The Grafters Club

The Membership


Col. William Neil Dennison


Friends in High Places.


William Neil Dennison

Col. Neil Dennison was a partner in the Forest Queen mine until his death in 1904.

During the Civil War, Dennison was in the 2nd Brigade Horse Artillery under Sheridan, so Mike Belonger might have met him at Antietam. But probably not. That's Dennison, son of an Ohio governor, at Antietam, 2nd from right.

Neil Dennison, 2nd from right

Dennison, William Neil. Ohio. Ohio. 2 lieutenant 2 artillery 5 Aug 1861; 1 lieutenant 12 Nov 1861; captain 3 Jan 1867; brevet captain 6 July 1864 for gallant and good conduct in the battle of Antietam Md; major 6 July 1864 for gallant and good conduct in the battles of Gaines Mill and Malvern Hill Va and lieutenant colonel 13 Mar 1865 for good conduct and gallant services during the war; discharged 31 Dec 1870 at his own request.

While running for mayor of Columbus, Ohio in 1879, he was noted as being supported by "the most disreputable bummers, as well as the entire gambling fraternity, their cappers, and the gin-mill combination." He lost.

A Chicago Trib article of 1882 describes the plight of Dennison's poor family, left back in Ohio after the Colonel's journey west, uncared for, living off the generosity of Dennison's parents, his wife forced to perform on stage to feed her children.

She has four children, ranging from 4 to 9 years of age, and a husband living in Denver, who neither writes nor sends her a dollar, oblivious to her existence and to his four children. Gentlemen returning to Columbus who have seen him in Denver report that he makes money fast, and, in his princely style, anybody can share it with him—except his wife and children.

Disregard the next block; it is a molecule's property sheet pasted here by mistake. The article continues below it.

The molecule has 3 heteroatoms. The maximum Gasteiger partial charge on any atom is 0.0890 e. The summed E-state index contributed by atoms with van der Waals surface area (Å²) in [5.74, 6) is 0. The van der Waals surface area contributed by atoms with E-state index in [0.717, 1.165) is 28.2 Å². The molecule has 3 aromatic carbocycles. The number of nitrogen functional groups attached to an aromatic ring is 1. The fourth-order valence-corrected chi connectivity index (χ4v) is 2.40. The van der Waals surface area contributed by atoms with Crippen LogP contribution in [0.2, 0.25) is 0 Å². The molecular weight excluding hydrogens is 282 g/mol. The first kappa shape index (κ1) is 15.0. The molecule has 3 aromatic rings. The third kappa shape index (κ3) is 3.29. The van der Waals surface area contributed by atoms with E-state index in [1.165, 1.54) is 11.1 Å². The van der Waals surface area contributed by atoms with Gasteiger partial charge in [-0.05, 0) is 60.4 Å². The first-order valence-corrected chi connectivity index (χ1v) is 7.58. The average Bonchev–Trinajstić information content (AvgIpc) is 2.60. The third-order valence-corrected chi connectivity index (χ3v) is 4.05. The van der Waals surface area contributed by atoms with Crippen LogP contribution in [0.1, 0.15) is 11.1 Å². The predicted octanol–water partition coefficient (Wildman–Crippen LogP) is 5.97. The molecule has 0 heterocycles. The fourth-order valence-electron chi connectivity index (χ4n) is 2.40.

In Novemeber of 1895, Bascomb Smith, in the county jail after the Hughes assault wrote a letter to his brother Soapy. He mentions the Colonel too, who happened to be serving as Denver's DA at the time:

Old Deneson was fired out of office a day or two ago. He...[won't?] have the pleasur...[e of] proscuting me, any way.

With Soapy on the lam, the Blonger Bros. machine was picking up steam. A district attorney in the hand was a great thing to have, no matter how many there are in the bush, and Lou had a hand full. Dennison wasn't even the only DA Lou was partnered with in the Forest Queen. Robert Steele, Denver's District Attorney in 1892, and O. W. Jackson, Assistant DA, both bought into the Queen later in 1892.

And the Blonger Bros. were still getting in trouble with the law — in fact the Blonger Bros. gambling house was closed by police for bunko games the very day the claim was filed.

But it's the DA who brings the cases...

Later in June of 1896, Horace Tabor was forced by the court to sell his opera house, and the only bidder was — Col. Neil Dennison.